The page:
SB 54 prohibits California law enforcement agencies (LEAs) from using agency resources, including money and personnel, to “investigate, interrogate, detain, detect, or arrest persons for immigration enforcement purposes.” State and local LEAs may not, for example, inquire into a person’s immigration status, detain an individual based on an ICE hold request, arrest individuals based on civil immigration warrants, or perform the functions of an immigration officer. Furthermore, SB 54 creates “safe zones” by requiring all public schools, public libraries, state-operated health facilities, courthouses, and shelters to adopt policies that limit collaboration with immigration enforcement “to the fullest extent possible.” By creating these “safe zones,” SB 54 guarantees immigrants the ability to access these vital services without having to fear deportation.

Several important considerations surround the adoption of SB 54, including: whether the bill will be enough to strengthen the relationship between immigrant communities and local law enforcement, and how it will shift local and state resources away from immigration enforcement and towards protecting communities. SB 54 also invites preemption issues along with state sovereignty and Tenth Amendment concerns. Finally, SB 54 may have a significant fiscal impact in light of federal threats to withhold funding from sanctuary jurisdictions because California expects to receive $105 billion from the federal government next year.

Proponents of SB 54 emphasize that the new law will help protect the safety of all Californians by building trust in the community. They emphasize that sanctuary cities usually correlate with lower crime rates. In support of that position, the Center for American Progress reported that there are 33.5 fewer crimes committed per 10,000 people in sanctuary counties compared to non-sanctuary counties. In response to concerns over preemption, supporters emphasize that SB 54 is merely an exercise of state sovereignty and falls squarely within the state’s police power.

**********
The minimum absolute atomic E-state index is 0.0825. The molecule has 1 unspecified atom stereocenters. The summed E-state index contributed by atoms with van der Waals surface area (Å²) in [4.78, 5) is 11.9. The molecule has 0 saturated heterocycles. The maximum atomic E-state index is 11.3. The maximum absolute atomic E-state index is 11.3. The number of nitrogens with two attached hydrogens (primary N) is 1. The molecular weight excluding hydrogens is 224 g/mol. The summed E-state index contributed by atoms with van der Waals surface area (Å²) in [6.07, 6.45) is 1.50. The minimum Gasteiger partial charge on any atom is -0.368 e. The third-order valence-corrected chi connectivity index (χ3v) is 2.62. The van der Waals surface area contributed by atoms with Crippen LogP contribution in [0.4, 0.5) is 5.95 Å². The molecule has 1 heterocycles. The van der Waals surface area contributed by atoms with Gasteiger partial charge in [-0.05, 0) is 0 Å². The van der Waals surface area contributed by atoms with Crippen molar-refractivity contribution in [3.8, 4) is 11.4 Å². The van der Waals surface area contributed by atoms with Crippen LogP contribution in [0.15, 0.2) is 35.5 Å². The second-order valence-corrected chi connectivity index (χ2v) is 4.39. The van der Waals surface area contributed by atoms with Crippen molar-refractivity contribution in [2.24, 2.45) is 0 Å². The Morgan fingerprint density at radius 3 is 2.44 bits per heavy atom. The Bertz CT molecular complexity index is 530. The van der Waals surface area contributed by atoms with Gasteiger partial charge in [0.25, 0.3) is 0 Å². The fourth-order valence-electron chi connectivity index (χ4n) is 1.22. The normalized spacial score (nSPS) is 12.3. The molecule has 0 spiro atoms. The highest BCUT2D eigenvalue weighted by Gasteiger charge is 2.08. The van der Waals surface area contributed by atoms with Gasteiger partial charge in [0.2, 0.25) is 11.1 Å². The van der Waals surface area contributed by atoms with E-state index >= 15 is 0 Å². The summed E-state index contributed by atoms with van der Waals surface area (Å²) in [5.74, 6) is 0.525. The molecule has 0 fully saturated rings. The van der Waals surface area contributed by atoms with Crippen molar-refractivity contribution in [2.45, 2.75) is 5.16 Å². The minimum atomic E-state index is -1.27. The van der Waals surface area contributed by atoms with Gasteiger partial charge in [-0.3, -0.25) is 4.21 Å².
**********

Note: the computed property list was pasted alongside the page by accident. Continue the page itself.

On the other hand, opponents argue that the law might actually make the situation more dangerous because it will force ICE onto the streets. While the likelihood of this consequence was mitigated by last-minute amendments that eliminated serious restrictions on ICE’s ability to access prisons and jails, SB 54 will likely result in an uptick of ICE raids because of the new hurdles to collaborating with state and local law enforcement.

SB 54 was signed into law by the Governor on October 5, 2017.

To learn more about SB 54, listen to my interview on “In Session,” a podcast from the University of the Pacific Law Review.

By: Chris Micheli

Is it deal making, or vote trading?

In this podcast, I explore a question that is often discussed by Capitol observers: Are legislative negotiations considered deal making – and lawful – or vote trading – which would be improper at best, or illegal at worst? We’ll take a look at the relevant constitutional provisions, federal and state statutes, and court decisions that are in play in answering this question in today’s podcast.

For more on this topic, you can read an article I recently wrote for Cal News.

AB 1217 In Depth with Tristan Brown Part 1

In today’s In Depth conversation, I talked with Tristan Brown – Legislative Advocate for the California Federation of Teachers – about AB 1217. Our conversation ran long, so today’s podcast is just the first part of our conversation. In this portion, we talked about the change AB 1217 underwent, what the new AB 1217 would do, and how a little bit lay of the land as far public education in California is concerned.

We’ll post the rest of the conversation next week. Stay tuned for that. For now, enjoy the first part of our conversation with Tristan.

By: Chris Micheli

Misconceptions – Bills

Welcome to Misconception Monday. This is the first in a series of podcasts that will go up on Mondays about common misconceptions about the California lawmaking process.

Each week, I will dispel misconceptions around one aspect of that process. Today, in my first podcast in the series, I will go over misconceptions related to bills.

By: Kim Barnes

After managing to keep its scam under wraps for at least a decade, it came to light that Wells Fargo was ripping off its customers by opening fake accounts in their name and charging them for the fees associated with those accounts. It was all part of a culture of overworking bank employees and pressuring them to meet unrealistic sales goals in an effort to increase Wells Fargo’s stock value. Making matters worse, when defrauded customers tried suing the bank, Wells Fargo would block their access to the courts by enforcing the arbitration clause that many of the customers had agreed to when first opening a bank account. By enforcing these clauses, Wells Fargo could funnel all complaints regarding its deceptive practices into private arbitration, where it would never have to answer to either a judge or a jury.